Data Ownership, Identity and IP Addresses

July 9, 2012
Cyber Security
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Editor’s note: The following was written by Kord Davis from a post originally at KordIndex. Kord is the author of a forthcoming book on Ethics of Big Data.  – bg

New York Judge Gary Brown recently found that an IP-address is not sufficient evidence to identify copyright infringers.

While this legal finding was focused on copyright issues, it could have far reaching implications for questions about data ownership. If a person is not an IP address (and who, really, ever thought they were identical?), then can any data generated via a specific IP address be legitimately associated with a single, unique individual?

Digital marketers have struggled with this for years. But, the risk of unintended consequences as big data evolves becomes more wide spread well beyond targeted marketing. As an example: how does Google filter its understanding of your content preferences if you share equal time with one or more people in your household? The relevancy of my interest in beach vacation spots is much less to someone I might share my internet connection with who is afraid of the ocean and can’t swim.

This is not just a challenge for targeted marketing. A business that, while many of us are happy to benefit from, few of us have much concern for making their jobs easier. The BitTorrent example in the article is on point and insightful.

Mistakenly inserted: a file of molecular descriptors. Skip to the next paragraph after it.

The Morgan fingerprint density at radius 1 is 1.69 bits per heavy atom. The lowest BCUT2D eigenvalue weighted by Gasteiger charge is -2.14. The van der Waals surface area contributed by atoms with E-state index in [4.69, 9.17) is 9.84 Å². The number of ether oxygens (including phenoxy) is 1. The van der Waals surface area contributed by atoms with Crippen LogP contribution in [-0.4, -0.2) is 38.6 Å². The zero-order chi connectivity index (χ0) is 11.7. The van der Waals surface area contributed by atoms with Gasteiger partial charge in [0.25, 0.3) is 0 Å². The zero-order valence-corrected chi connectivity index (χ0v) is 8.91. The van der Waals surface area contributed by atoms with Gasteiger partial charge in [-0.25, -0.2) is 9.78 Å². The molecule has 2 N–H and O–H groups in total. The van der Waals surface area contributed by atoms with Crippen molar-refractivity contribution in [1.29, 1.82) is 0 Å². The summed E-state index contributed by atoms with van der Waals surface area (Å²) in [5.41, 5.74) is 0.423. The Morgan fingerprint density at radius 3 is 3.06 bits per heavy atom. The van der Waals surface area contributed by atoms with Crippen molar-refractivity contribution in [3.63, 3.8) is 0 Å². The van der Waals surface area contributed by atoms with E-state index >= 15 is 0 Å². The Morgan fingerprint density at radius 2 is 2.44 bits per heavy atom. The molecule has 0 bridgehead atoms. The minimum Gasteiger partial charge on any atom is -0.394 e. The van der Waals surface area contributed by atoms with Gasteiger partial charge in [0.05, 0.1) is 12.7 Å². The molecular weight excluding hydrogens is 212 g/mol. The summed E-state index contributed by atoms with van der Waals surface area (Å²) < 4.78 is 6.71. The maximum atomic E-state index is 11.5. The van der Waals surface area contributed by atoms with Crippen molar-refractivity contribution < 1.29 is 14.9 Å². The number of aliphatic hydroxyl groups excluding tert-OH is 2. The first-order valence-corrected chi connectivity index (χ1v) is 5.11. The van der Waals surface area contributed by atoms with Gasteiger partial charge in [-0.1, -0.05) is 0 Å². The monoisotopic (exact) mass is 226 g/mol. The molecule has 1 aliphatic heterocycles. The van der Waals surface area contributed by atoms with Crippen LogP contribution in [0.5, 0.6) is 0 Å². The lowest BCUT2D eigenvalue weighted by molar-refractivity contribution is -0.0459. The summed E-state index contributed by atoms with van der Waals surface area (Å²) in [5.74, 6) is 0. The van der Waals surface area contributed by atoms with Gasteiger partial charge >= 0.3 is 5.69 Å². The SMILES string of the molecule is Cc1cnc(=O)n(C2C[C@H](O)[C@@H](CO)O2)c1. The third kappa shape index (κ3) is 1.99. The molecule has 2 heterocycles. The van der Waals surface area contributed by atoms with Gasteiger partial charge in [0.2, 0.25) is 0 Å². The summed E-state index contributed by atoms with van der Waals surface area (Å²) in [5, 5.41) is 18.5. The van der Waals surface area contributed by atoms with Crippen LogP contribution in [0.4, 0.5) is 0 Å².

How about this though: my elderly grandfather’s glucose and heart monitoring device shares the same IP address as the rest of my household. As a matter of course, all data from those medical devices is captured and stored by his health care provider. Now imagine that through an internal data leak, the hospital where my grandfather’s health care provider works inadvertently mixes up his medical condition with my own—after all, we live at the same address, are the same gender, and have the same last name.

This is not an economic risk (although I can imagine being billed for health care services being assigned to me instead of my grandfather). But the legal de-coupling of an IP address from a specific, individual person should point to the presence of existing risks we face today. Namely, that while we appreciate the benefits of health care innovations using technology, the real-world relationship between the internet technology we use and the people who use it is not sufficiently well-understood. “Spoofing” (pretending to be someone you’re not) has a long and storied history—both on and off the internet. But in this case, the unintentional confusion between my grandfather’s medical condition and mine (based on an assumption that data originating from a single IP address is generated by a single person), could have disastrous consequences if I’m ever rushed to the emergency room. And this legal decision could encourage a must-needed exploration of the nuances of privacy, identity, reputation, and data ownership.

(NOTE: to the logicians in the audience. Yes, we do not know who may or may not make the assumption that data originating from a single IP address is generated by a single person. But that’s precisely the point. The legal judgment just made it (at least legally) clear that that assumption is false.)


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